Connecticut Audbon Society

 

The Daily Bird: Gray Catbird

Catbird_FFLD_Center_copyright_2006_by_EMay 8, 2020
Next week will be Warbler Week for The Daily Bird!

Gray Catbird
Dumetella carolinensis

 Originally published in June 2016

This handsome gray bird can be distinguished by its bold personality and characteristic call, reminiscent of a cat’s meow. They are more often heard than seen, spending much of the day hidden away in thick shrubs and trees. Although they tend to be secretive, they are very energetic and boisterous birds.

What it looks like: The gray catbird wears a uniform gray plumage with a black crown. It is medium-sized and slender, sporting a long, thin black bill. This bird often cocks its long, black tail, exposing its chestnut-colored patch underneath.

Where and how to find it: The gray catbird typically resides in dense tangles of shrubs, small trees, and vines in woodlands and residential areas. Throughout all seasons, it favors dense low growth and vegetative substrate, especially if thorny vegetation is present. This bird usually avoids unbroken forest and coniferous woodlands. Additionally, the gray catbird is hesitant to fly across open areas and usually prefers hurried, low darts over vegetation.

Other Interesting facts: The gray catbird is a member of the Mimid family, meaning it has a remarkable ability to mimic a wide array of birds and other sounds. It is a relative of mockingbirds and thrashers and shares their impressive vocal and musical abilities. The gray catbird’s distinctive song comprises an assortment of melodious, raspy, and harsh notes, intermixed with catlike mew notes.

2020 Donate ButtonThe gray catbird eats insects and berries and is a nocturnal migrant. It spends its winters mainly throughout southeastern United States, Mexico, northern Central America, and Caribbean Islands.

Courtship usually involves a male chasing a female, raising his head up or down while bowing and fluffing out his feathers. Early in the breeding season, the male sings constantly throughout the morning and evening.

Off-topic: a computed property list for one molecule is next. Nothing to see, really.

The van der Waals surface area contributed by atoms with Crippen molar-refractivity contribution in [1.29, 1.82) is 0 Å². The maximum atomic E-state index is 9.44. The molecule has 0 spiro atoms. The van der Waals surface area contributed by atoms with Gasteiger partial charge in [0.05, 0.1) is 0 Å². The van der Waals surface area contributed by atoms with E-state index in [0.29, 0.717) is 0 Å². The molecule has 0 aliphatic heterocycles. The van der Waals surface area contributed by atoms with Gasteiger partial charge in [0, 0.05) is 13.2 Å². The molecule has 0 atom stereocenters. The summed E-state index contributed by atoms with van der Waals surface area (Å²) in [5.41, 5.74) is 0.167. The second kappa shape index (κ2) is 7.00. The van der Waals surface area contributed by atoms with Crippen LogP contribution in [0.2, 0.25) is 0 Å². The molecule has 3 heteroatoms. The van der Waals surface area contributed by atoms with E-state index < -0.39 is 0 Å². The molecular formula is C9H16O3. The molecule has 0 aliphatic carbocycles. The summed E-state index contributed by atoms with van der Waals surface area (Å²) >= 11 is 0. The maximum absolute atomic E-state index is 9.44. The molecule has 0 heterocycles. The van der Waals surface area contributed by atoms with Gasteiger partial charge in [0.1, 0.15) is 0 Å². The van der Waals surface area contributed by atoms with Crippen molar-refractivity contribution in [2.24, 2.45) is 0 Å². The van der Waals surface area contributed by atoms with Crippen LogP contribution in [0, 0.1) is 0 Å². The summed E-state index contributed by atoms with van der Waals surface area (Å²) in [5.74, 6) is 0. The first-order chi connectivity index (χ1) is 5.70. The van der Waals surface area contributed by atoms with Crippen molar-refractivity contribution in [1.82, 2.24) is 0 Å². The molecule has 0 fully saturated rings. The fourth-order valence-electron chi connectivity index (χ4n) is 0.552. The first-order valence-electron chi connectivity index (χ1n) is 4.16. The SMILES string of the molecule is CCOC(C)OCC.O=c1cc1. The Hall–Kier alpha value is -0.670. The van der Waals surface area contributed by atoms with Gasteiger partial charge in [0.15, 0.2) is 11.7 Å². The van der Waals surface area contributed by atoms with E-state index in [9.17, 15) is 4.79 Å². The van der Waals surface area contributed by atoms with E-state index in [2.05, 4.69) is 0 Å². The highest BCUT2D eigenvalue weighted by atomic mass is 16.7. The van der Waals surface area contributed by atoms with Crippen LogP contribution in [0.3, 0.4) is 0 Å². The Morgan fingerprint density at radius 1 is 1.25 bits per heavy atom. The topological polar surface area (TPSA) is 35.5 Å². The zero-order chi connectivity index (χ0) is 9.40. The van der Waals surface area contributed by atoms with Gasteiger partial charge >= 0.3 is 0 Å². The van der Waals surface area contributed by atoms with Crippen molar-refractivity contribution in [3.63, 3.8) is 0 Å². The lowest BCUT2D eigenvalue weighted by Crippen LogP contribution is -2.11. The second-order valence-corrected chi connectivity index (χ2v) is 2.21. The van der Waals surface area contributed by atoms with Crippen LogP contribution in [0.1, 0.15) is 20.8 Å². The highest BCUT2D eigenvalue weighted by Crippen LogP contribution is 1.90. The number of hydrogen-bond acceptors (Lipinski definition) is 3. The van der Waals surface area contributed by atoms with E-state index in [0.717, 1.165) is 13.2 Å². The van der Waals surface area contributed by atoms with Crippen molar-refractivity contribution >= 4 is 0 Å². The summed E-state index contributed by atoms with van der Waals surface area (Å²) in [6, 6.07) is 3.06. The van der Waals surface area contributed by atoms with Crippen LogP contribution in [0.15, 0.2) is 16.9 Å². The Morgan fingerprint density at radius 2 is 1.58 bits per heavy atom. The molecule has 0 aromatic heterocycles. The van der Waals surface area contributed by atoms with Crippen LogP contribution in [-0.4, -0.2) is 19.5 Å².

The nests, which are mostly built by the females, are large bulky open cups of twigs, grass, leaves, straws and weeds. The inner lining is finely woven with grass, hair, and rootlets. The nests are usually placed in dense shrubs, thickets, or vines 3-10 feet above the ground. The female lays and incubates two to six light blue eggs. Incubation usually lasts 12 to 14 days, with the young leaving the nest within 10 to 13 days after hatching. If a cowbird introduces an egg into a catbird nest, the gray catbird will swiftly break it and expel it from the nest.

While gray catbirds are often shy, they are not afraid of predators and will aggressively respond to threats by flashing their tails and wings while making their characteristic cat-like sounds.

Conservation Status: Gray catbird populations seem to be holding steady, but declines are being observed in many regions of North America, possibly because of loss of suitable habitat on breeding and wintering grounds.

Photo by E.H. Soderberg

 

 

 

 

 

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